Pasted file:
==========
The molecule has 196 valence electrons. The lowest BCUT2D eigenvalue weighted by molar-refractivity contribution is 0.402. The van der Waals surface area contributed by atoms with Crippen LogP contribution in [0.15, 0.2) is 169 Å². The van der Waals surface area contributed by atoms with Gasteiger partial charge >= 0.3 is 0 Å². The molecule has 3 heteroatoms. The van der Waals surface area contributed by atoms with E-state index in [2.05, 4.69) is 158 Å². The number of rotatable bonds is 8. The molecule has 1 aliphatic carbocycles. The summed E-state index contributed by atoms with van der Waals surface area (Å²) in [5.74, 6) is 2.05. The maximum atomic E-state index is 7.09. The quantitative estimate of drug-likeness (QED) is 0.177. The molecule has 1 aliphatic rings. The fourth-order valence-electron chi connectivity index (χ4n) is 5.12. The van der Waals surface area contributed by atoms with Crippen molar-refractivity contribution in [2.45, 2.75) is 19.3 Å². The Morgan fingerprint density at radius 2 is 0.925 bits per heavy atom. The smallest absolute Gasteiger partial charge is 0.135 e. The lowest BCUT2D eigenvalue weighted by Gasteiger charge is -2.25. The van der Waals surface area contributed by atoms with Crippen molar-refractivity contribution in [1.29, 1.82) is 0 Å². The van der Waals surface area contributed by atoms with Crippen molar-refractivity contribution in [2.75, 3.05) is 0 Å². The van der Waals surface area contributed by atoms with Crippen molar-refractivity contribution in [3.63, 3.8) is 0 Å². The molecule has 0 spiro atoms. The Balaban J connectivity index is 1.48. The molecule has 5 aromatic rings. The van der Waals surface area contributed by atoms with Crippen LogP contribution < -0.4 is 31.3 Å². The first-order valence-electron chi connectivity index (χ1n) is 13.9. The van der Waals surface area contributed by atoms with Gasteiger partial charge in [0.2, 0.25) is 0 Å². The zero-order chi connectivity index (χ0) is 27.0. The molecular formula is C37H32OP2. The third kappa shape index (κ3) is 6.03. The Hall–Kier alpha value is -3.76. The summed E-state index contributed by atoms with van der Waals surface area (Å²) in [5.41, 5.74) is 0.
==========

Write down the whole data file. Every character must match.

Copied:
The molecule has 196 valence electrons. The lowest BCUT2D eigenvalue weighted by molar-refractivity contribution is 0.402. The van der Waals surface area contributed by atoms with Crippen LogP contribution in [0.15, 0.2) is 169 Å². The van der Waals surface area contributed by atoms with Gasteiger partial charge >= 0.3 is 0 Å². The molecule has 3 heteroatoms. The van der Waals surface area contributed by atoms with E-state index in [2.05, 4.69) is 158 Å². The number of rotatable bonds is 8. The molecule has 1 aliphatic carbocycles. The summed E-state index contributed by atoms with van der Waals surface area (Å²) in [5.74, 6) is 2.05. The maximum atomic E-state index is 7.09. The quantitative estimate of drug-likeness (QED) is 0.177. The molecule has 1 aliphatic rings. The fourth-order valence-electron chi connectivity index (χ4n) is 5.12. The van der Waals surface area contributed by atoms with Crippen molar-refractivity contribution in [2.45, 2.75) is 19.3 Å². The Morgan fingerprint density at radius 2 is 0.925 bits per heavy atom. The smallest absolute Gasteiger partial charge is 0.135 e. The lowest BCUT2D eigenvalue weighted by Gasteiger charge is -2.25. The van der Waals surface area contributed by atoms with Crippen molar-refractivity contribution in [1.29, 1.82) is 0 Å². The van der Waals surface area contributed by atoms with Crippen molar-refractivity contribution in [2.75, 3.05) is 0 Å². The van der Waals surface area contributed by atoms with Crippen molar-refractivity contribution in [3.63, 3.8) is 0 Å². The molecule has 0 spiro atoms. The Balaban J connectivity index is 1.48. The molecule has 5 aromatic rings. The van der Waals surface area contributed by atoms with Crippen LogP contribution < -0.4 is 31.3 Å². The first-order valence-electron chi connectivity index (χ1n) is 13.9. The van der Waals surface area contributed by atoms with Gasteiger partial charge in [0.2, 0.25) is 0 Å². The zero-order chi connectivity index (χ0) is 27.0. The molecular formula is C37H32OP2. The third kappa shape index (κ3) is 6.03. The Hall–Kier alpha value is -3.76. The summed E-state index contributed by atoms with van der Waals surface area (Å²) in [5.41, 5.74) is 0.